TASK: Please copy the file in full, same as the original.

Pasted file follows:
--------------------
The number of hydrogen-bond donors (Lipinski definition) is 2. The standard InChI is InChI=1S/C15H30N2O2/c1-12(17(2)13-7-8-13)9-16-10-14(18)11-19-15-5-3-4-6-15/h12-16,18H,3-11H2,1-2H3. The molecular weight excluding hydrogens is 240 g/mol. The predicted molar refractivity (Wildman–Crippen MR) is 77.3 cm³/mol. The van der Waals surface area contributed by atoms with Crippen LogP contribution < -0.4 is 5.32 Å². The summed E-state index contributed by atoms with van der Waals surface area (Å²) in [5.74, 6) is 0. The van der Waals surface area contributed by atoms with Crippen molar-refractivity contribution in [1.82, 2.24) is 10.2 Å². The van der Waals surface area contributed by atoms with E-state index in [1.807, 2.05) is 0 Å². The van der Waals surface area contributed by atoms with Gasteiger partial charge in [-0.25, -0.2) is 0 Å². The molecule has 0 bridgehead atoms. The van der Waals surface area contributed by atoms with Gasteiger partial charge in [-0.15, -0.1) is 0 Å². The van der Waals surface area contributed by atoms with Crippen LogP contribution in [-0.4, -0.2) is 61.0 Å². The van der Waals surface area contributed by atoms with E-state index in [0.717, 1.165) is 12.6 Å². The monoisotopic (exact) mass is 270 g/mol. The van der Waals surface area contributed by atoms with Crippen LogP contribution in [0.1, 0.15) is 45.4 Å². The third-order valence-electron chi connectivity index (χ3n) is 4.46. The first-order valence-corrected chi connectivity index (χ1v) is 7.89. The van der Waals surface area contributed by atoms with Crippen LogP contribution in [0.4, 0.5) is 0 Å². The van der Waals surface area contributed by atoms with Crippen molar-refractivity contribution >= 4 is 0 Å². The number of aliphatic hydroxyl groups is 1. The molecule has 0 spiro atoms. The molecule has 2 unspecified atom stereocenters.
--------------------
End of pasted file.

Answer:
The number of hydrogen-bond donors (Lipinski definition) is 2. The standard InChI is InChI=1S/C15H30N2O2/c1-12(17(2)13-7-8-13)9-16-10-14(18)11-19-15-5-3-4-6-15/h12-16,18H,3-11H2,1-2H3. The molecular weight excluding hydrogens is 240 g/mol. The predicted molar refractivity (Wildman–Crippen MR) is 77.3 cm³/mol. The van der Waals surface area contributed by atoms with Crippen LogP contribution < -0.4 is 5.32 Å². The summed E-state index contributed by atoms with van der Waals surface area (Å²) in [5.74, 6) is 0. The van der Waals surface area contributed by atoms with Crippen molar-refractivity contribution in [1.82, 2.24) is 10.2 Å². The van der Waals surface area contributed by atoms with E-state index in [1.807, 2.05) is 0 Å². The van der Waals surface area contributed by atoms with Gasteiger partial charge in [-0.25, -0.2) is 0 Å². The molecule has 0 bridgehead atoms. The van der Waals surface area contributed by atoms with Gasteiger partial charge in [-0.15, -0.1) is 0 Å². The van der Waals surface area contributed by atoms with Crippen LogP contribution in [-0.4, -0.2) is 61.0 Å². The van der Waals surface area contributed by atoms with E-state index in [0.717, 1.165) is 12.6 Å². The monoisotopic (exact) mass is 270 g/mol. The van der Waals surface area contributed by atoms with Crippen LogP contribution in [0.1, 0.15) is 45.4 Å². The third-order valence-electron chi connectivity index (χ3n) is 4.46. The first-order valence-corrected chi connectivity index (χ1v) is 7.89. The van der Waals surface area contributed by atoms with Crippen LogP contribution in [0.4, 0.5) is 0 Å². The van der Waals surface area contributed by atoms with Crippen molar-refractivity contribution >= 4 is 0 Å². The number of aliphatic hydroxyl groups is 1. The molecule has 0 spiro atoms. The molecule has 2 unspecified atom stereocenters.